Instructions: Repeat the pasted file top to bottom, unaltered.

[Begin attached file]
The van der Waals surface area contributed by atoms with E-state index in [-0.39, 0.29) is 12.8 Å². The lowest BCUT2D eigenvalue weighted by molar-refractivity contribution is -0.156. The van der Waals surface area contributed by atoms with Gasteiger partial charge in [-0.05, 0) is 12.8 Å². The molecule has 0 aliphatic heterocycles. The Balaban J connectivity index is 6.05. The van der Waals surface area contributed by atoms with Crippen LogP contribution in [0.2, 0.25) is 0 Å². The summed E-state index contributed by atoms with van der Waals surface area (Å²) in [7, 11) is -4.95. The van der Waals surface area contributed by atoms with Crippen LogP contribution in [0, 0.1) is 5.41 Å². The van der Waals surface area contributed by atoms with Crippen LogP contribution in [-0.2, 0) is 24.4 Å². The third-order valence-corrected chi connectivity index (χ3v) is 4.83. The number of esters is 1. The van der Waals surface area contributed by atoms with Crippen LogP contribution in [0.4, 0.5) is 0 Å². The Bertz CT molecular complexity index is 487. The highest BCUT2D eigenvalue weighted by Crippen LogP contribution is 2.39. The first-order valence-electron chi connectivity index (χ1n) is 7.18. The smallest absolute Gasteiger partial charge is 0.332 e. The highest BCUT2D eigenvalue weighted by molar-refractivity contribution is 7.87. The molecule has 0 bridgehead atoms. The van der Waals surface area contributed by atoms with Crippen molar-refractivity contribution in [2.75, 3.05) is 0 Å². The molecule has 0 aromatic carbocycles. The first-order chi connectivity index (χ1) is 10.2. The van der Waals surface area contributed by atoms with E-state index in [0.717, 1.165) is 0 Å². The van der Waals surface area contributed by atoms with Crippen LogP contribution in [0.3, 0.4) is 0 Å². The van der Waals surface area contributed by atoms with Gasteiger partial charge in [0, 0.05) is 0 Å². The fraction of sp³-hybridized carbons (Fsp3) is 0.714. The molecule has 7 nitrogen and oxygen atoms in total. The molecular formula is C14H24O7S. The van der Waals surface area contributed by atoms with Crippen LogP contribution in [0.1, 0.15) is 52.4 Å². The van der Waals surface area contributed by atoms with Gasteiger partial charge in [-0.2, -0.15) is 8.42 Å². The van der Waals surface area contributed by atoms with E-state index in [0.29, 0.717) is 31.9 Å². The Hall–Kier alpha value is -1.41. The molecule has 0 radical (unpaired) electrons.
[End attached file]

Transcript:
The van der Waals surface area contributed by atoms with E-state index in [-0.39, 0.29) is 12.8 Å². The lowest BCUT2D eigenvalue weighted by molar-refractivity contribution is -0.156. The van der Waals surface area contributed by atoms with Gasteiger partial charge in [-0.05, 0) is 12.8 Å². The molecule has 0 aliphatic heterocycles. The Balaban J connectivity index is 6.05. The van der Waals surface area contributed by atoms with Crippen LogP contribution in [0.2, 0.25) is 0 Å². The summed E-state index contributed by atoms with van der Waals surface area (Å²) in [7, 11) is -4.95. The van der Waals surface area contributed by atoms with Crippen LogP contribution in [0, 0.1) is 5.41 Å². The van der Waals surface area contributed by atoms with Crippen LogP contribution in [-0.2, 0) is 24.4 Å². The third-order valence-corrected chi connectivity index (χ3v) is 4.83. The number of esters is 1. The van der Waals surface area contributed by atoms with Crippen LogP contribution in [0.4, 0.5) is 0 Å². The Bertz CT molecular complexity index is 487. The highest BCUT2D eigenvalue weighted by Crippen LogP contribution is 2.39. The first-order valence-electron chi connectivity index (χ1n) is 7.18. The smallest absolute Gasteiger partial charge is 0.332 e. The highest BCUT2D eigenvalue weighted by molar-refractivity contribution is 7.87. The molecule has 0 bridgehead atoms. The van der Waals surface area contributed by atoms with Crippen molar-refractivity contribution in [2.75, 3.05) is 0 Å². The molecule has 0 aromatic carbocycles. The first-order chi connectivity index (χ1) is 10.2. The van der Waals surface area contributed by atoms with E-state index in [0.717, 1.165) is 0 Å². The van der Waals surface area contributed by atoms with Crippen LogP contribution in [0.3, 0.4) is 0 Å². The van der Waals surface area contributed by atoms with Gasteiger partial charge in [0, 0.05) is 0 Å². The fraction of sp³-hybridized carbons (Fsp3) is 0.714. The molecule has 7 nitrogen and oxygen atoms in total. The molecular formula is C14H24O7S. The van der Waals surface area contributed by atoms with Crippen LogP contribution in [0.1, 0.15) is 52.4 Å². The van der Waals surface area contributed by atoms with Gasteiger partial charge in [-0.2, -0.15) is 8.42 Å². The van der Waals surface area contributed by atoms with E-state index in [0.29, 0.717) is 31.9 Å². The Hall–Kier alpha value is -1.41. The molecule has 0 radical (unpaired) electrons.